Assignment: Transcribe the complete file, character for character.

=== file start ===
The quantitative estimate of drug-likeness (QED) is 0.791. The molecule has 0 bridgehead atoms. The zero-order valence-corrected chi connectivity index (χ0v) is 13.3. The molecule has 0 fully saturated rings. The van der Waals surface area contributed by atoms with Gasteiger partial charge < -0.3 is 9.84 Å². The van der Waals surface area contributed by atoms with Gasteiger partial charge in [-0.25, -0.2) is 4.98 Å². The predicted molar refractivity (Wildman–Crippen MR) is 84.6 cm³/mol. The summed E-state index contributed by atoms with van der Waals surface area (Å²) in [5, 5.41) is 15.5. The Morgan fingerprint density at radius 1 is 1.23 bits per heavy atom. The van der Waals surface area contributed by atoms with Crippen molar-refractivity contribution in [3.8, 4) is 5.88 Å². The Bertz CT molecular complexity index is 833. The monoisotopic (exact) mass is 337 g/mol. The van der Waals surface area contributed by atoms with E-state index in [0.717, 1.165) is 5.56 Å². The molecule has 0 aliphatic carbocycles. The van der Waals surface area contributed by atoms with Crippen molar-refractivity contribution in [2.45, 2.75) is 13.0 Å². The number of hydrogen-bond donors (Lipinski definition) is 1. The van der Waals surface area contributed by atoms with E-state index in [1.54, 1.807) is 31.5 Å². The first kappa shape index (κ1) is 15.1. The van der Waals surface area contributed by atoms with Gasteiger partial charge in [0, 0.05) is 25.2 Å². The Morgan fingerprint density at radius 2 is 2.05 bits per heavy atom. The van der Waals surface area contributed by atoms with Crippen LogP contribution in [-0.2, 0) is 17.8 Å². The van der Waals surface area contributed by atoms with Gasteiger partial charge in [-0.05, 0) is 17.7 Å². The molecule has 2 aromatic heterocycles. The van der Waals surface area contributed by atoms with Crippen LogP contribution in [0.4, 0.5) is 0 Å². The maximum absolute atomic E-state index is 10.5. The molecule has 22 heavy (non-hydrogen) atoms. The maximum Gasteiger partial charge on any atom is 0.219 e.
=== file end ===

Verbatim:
The quantitative estimate of drug-likeness (QED) is 0.791. The molecule has 0 bridgehead atoms. The zero-order valence-corrected chi connectivity index (χ0v) is 13.3. The molecule has 0 fully saturated rings. The van der Waals surface area contributed by atoms with Gasteiger partial charge < -0.3 is 9.84 Å². The van der Waals surface area contributed by atoms with Gasteiger partial charge in [-0.25, -0.2) is 4.98 Å². The predicted molar refractivity (Wildman–Crippen MR) is 84.6 cm³/mol. The summed E-state index contributed by atoms with van der Waals surface area (Å²) in [5, 5.41) is 15.5. The Morgan fingerprint density at radius 1 is 1.23 bits per heavy atom. The van der Waals surface area contributed by atoms with Crippen molar-refractivity contribution in [3.8, 4) is 5.88 Å². The Bertz CT molecular complexity index is 833. The monoisotopic (exact) mass is 337 g/mol. The van der Waals surface area contributed by atoms with E-state index in [0.717, 1.165) is 5.56 Å². The molecule has 0 aliphatic carbocycles. The van der Waals surface area contributed by atoms with Crippen molar-refractivity contribution in [2.45, 2.75) is 13.0 Å². The number of hydrogen-bond donors (Lipinski definition) is 1. The van der Waals surface area contributed by atoms with E-state index in [1.54, 1.807) is 31.5 Å². The first kappa shape index (κ1) is 15.1. The van der Waals surface area contributed by atoms with Gasteiger partial charge in [0, 0.05) is 25.2 Å². The Morgan fingerprint density at radius 2 is 2.05 bits per heavy atom. The van der Waals surface area contributed by atoms with Crippen LogP contribution in [-0.2, 0) is 17.8 Å². The van der Waals surface area contributed by atoms with Gasteiger partial charge in [-0.05, 0) is 17.7 Å². The molecule has 2 aromatic heterocycles. The van der Waals surface area contributed by atoms with Crippen LogP contribution in [0.4, 0.5) is 0 Å². The maximum absolute atomic E-state index is 10.5. The molecule has 22 heavy (non-hydrogen) atoms. The maximum Gasteiger partial charge on any atom is 0.219 e.